As the Yen rapidly depreciates above USDJPY=120, the unintended consequences of the Bank of Japan (BoJ)’s Yield Curve Control (YCC) has become increasingly apparent. Last month, the BoJ announced it would intervene in the JGB market to protect the 0.25% ceiling on the 10-year JGB yields as they were being pushed up by higher US Treasury yields. Furthermore, after the Fed began to tighten last week, the wider interest rate differential between the US and Japan has weakened the Yen significantly (Chart 1).
There is an immediate problem about a sharp fall in the Yen, namely the related erosion of real wage, which will dent private consumption. On the surface, inflation has been contained, with the core CPI at +0.6% YoY in February, well below the BoJ’s 2% target. However, companies have been cautious in transferring higher input costs to their customers, as import prices were already jumping at +34.0% YoY in February due to surging energy prices (Chart 2). Hence, with squeezing profitability, companies would face additional challenges to raise wages. Furthermore, because wage growth has been structurally weak, even a small rise in CPI inflation will be detrimental for real wages and private consumption.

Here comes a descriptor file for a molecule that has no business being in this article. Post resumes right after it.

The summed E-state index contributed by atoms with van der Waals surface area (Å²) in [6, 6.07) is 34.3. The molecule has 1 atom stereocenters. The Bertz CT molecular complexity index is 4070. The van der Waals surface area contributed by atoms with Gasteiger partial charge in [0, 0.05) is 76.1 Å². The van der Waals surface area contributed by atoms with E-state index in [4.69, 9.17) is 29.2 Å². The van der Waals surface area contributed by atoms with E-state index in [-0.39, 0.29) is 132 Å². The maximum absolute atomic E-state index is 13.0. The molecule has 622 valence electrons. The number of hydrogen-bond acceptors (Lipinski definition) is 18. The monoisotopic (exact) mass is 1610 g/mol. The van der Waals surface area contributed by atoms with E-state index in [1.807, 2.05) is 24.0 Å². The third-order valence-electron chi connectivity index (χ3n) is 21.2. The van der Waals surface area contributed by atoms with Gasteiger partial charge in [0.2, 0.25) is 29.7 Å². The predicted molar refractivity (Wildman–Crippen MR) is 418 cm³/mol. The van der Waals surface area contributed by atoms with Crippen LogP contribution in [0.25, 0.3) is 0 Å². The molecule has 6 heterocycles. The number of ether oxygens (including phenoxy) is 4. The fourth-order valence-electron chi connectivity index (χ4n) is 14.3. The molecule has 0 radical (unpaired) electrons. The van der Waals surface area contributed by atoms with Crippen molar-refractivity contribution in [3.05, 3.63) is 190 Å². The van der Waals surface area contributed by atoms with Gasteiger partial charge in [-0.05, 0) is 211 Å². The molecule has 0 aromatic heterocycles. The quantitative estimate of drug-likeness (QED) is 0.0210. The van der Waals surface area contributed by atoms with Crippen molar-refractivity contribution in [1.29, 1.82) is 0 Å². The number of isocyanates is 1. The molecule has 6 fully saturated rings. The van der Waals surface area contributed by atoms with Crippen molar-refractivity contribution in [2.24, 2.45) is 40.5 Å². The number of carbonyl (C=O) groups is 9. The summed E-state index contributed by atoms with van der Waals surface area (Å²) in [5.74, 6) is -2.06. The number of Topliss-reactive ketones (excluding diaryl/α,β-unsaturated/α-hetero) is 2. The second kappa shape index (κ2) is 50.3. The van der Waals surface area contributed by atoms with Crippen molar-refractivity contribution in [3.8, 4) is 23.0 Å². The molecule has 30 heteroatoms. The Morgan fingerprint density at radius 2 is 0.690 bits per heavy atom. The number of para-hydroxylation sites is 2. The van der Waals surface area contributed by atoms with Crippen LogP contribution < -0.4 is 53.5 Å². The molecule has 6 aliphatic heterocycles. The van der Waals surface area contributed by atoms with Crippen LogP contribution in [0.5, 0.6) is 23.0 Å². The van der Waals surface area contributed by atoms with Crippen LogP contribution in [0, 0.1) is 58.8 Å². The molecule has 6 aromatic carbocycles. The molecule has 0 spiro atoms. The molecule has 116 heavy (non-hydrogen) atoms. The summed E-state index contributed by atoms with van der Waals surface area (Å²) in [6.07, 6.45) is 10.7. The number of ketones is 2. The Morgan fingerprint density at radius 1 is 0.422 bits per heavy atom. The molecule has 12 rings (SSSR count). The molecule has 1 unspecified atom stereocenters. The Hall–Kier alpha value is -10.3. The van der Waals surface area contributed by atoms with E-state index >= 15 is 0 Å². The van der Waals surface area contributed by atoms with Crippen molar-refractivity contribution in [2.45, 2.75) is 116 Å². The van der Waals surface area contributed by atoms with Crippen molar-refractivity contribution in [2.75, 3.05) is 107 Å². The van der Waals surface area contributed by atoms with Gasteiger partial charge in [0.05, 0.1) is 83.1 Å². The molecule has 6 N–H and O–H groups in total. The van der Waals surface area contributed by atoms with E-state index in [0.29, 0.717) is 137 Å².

These developments suggest that the BoJ’s extraordinary monetary policy has become self-defeating as it cannot co-exist with the tightening of major central banks, especially that of the Fed. The BoJ decided at the March meeting not to extend the additional purchase program of commercial papers (CPs) and corporate bonds beyond April, which were both introduced to stabilize the economy from the COVID pandemic, but it has kept the YCC as it was, which is the main reason for the current slide in the Yen.
We take the view that the pressure on the BoJ is bound to continue, which will eventually push the BoJ to take action on the YCC. In our previous report*, we explained why the BoJ would need to expand the band in which the 10-year JGB yield can fluctuate. In particular we expect the BoJ to increase the ceiling to 1% for the 10-year JGB yield. This will allow the BoJ to gain some more flexibility to deal with tighter global monetary conditions and to prevent a rapid depreciation of the Yen, while still keeping an accommodative monetary policy to achieve its 2% inflation target.